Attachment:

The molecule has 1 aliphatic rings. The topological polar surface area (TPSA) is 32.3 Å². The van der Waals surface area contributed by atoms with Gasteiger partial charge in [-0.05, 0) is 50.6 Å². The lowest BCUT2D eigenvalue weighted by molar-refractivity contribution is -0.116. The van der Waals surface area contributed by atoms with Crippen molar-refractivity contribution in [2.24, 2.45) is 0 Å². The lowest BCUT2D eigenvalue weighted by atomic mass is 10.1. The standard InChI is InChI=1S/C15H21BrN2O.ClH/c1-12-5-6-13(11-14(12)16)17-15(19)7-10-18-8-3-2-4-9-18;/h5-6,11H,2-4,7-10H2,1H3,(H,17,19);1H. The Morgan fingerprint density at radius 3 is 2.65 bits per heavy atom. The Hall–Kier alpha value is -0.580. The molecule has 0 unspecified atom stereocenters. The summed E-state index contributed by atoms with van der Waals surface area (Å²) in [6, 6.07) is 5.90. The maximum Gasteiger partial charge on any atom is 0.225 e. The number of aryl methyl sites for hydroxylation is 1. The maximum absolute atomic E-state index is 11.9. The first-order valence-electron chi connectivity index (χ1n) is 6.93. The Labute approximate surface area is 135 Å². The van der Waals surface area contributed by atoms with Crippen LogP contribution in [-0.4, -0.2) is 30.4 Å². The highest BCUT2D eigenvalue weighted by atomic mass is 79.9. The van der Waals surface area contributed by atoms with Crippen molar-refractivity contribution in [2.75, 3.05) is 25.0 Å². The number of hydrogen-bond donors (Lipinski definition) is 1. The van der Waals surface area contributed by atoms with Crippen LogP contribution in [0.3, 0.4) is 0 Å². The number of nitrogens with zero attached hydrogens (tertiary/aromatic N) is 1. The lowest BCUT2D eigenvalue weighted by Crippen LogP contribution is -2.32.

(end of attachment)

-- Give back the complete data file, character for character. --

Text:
The molecule has 1 aliphatic rings. The topological polar surface area (TPSA) is 32.3 Å². The van der Waals surface area contributed by atoms with Gasteiger partial charge in [-0.05, 0) is 50.6 Å². The lowest BCUT2D eigenvalue weighted by molar-refractivity contribution is -0.116. The van der Waals surface area contributed by atoms with Crippen molar-refractivity contribution in [2.24, 2.45) is 0 Å². The lowest BCUT2D eigenvalue weighted by atomic mass is 10.1. The standard InChI is InChI=1S/C15H21BrN2O.ClH/c1-12-5-6-13(11-14(12)16)17-15(19)7-10-18-8-3-2-4-9-18;/h5-6,11H,2-4,7-10H2,1H3,(H,17,19);1H. The Morgan fingerprint density at radius 3 is 2.65 bits per heavy atom. The Hall–Kier alpha value is -0.580. The molecule has 0 unspecified atom stereocenters. The summed E-state index contributed by atoms with van der Waals surface area (Å²) in [6, 6.07) is 5.90. The maximum Gasteiger partial charge on any atom is 0.225 e. The number of aryl methyl sites for hydroxylation is 1. The maximum absolute atomic E-state index is 11.9. The first-order valence-electron chi connectivity index (χ1n) is 6.93. The Labute approximate surface area is 135 Å². The van der Waals surface area contributed by atoms with Crippen LogP contribution in [-0.4, -0.2) is 30.4 Å². The highest BCUT2D eigenvalue weighted by atomic mass is 79.9. The van der Waals surface area contributed by atoms with Crippen molar-refractivity contribution in [2.75, 3.05) is 25.0 Å². The number of hydrogen-bond donors (Lipinski definition) is 1. The van der Waals surface area contributed by atoms with Crippen LogP contribution in [0.3, 0.4) is 0 Å². The number of nitrogens with zero attached hydrogens (tertiary/aromatic N) is 1. The lowest BCUT2D eigenvalue weighted by Crippen LogP contribution is -2.32.